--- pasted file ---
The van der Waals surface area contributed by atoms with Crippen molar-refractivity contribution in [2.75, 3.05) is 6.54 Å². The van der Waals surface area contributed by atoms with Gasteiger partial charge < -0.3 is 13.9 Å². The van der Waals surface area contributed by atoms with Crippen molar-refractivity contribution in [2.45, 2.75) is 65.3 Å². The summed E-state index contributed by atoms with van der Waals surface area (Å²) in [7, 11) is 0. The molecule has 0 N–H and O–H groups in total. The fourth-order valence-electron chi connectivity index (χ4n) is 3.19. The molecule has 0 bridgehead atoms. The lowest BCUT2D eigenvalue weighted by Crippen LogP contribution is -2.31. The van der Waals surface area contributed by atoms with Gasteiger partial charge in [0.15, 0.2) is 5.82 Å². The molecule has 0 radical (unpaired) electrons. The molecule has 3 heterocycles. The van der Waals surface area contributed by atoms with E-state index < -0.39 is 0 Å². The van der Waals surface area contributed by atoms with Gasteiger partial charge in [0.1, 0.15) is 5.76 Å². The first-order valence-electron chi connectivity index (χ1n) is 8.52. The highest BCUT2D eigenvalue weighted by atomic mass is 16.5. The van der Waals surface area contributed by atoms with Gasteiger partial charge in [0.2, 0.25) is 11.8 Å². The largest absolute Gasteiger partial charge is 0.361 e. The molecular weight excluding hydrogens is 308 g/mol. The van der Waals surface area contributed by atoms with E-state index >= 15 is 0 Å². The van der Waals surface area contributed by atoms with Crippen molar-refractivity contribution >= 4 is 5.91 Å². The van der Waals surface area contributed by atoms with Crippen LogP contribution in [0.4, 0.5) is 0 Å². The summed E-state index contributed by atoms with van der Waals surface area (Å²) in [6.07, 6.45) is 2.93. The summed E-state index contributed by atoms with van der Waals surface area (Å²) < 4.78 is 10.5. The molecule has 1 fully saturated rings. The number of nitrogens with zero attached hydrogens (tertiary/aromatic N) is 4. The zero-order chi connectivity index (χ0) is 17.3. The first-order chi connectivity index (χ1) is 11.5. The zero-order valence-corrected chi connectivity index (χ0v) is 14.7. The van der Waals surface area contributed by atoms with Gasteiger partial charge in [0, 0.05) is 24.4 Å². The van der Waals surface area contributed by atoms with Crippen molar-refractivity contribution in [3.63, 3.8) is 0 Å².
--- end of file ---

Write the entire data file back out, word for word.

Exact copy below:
The van der Waals surface area contributed by atoms with Crippen molar-refractivity contribution in [2.75, 3.05) is 6.54 Å². The van der Waals surface area contributed by atoms with Gasteiger partial charge < -0.3 is 13.9 Å². The van der Waals surface area contributed by atoms with Crippen molar-refractivity contribution in [2.45, 2.75) is 65.3 Å². The summed E-state index contributed by atoms with van der Waals surface area (Å²) in [7, 11) is 0. The molecule has 0 N–H and O–H groups in total. The fourth-order valence-electron chi connectivity index (χ4n) is 3.19. The molecule has 0 bridgehead atoms. The lowest BCUT2D eigenvalue weighted by Crippen LogP contribution is -2.31. The van der Waals surface area contributed by atoms with Gasteiger partial charge in [0.15, 0.2) is 5.82 Å². The molecule has 0 radical (unpaired) electrons. The molecule has 3 heterocycles. The van der Waals surface area contributed by atoms with E-state index < -0.39 is 0 Å². The van der Waals surface area contributed by atoms with Gasteiger partial charge in [0.1, 0.15) is 5.76 Å². The first-order valence-electron chi connectivity index (χ1n) is 8.52. The highest BCUT2D eigenvalue weighted by atomic mass is 16.5. The van der Waals surface area contributed by atoms with Gasteiger partial charge in [0.2, 0.25) is 11.8 Å². The largest absolute Gasteiger partial charge is 0.361 e. The molecular weight excluding hydrogens is 308 g/mol. The van der Waals surface area contributed by atoms with E-state index >= 15 is 0 Å². The van der Waals surface area contributed by atoms with Crippen molar-refractivity contribution >= 4 is 5.91 Å². The van der Waals surface area contributed by atoms with Crippen LogP contribution in [0.4, 0.5) is 0 Å². The summed E-state index contributed by atoms with van der Waals surface area (Å²) in [6.07, 6.45) is 2.93. The summed E-state index contributed by atoms with van der Waals surface area (Å²) < 4.78 is 10.5. The molecule has 1 fully saturated rings. The number of nitrogens with zero attached hydrogens (tertiary/aromatic N) is 4. The zero-order chi connectivity index (χ0) is 17.3. The first-order chi connectivity index (χ1) is 11.5. The zero-order valence-corrected chi connectivity index (χ0v) is 14.7. The van der Waals surface area contributed by atoms with Gasteiger partial charge in [0, 0.05) is 24.4 Å². The van der Waals surface area contributed by atoms with Crippen molar-refractivity contribution in [3.63, 3.8) is 0 Å².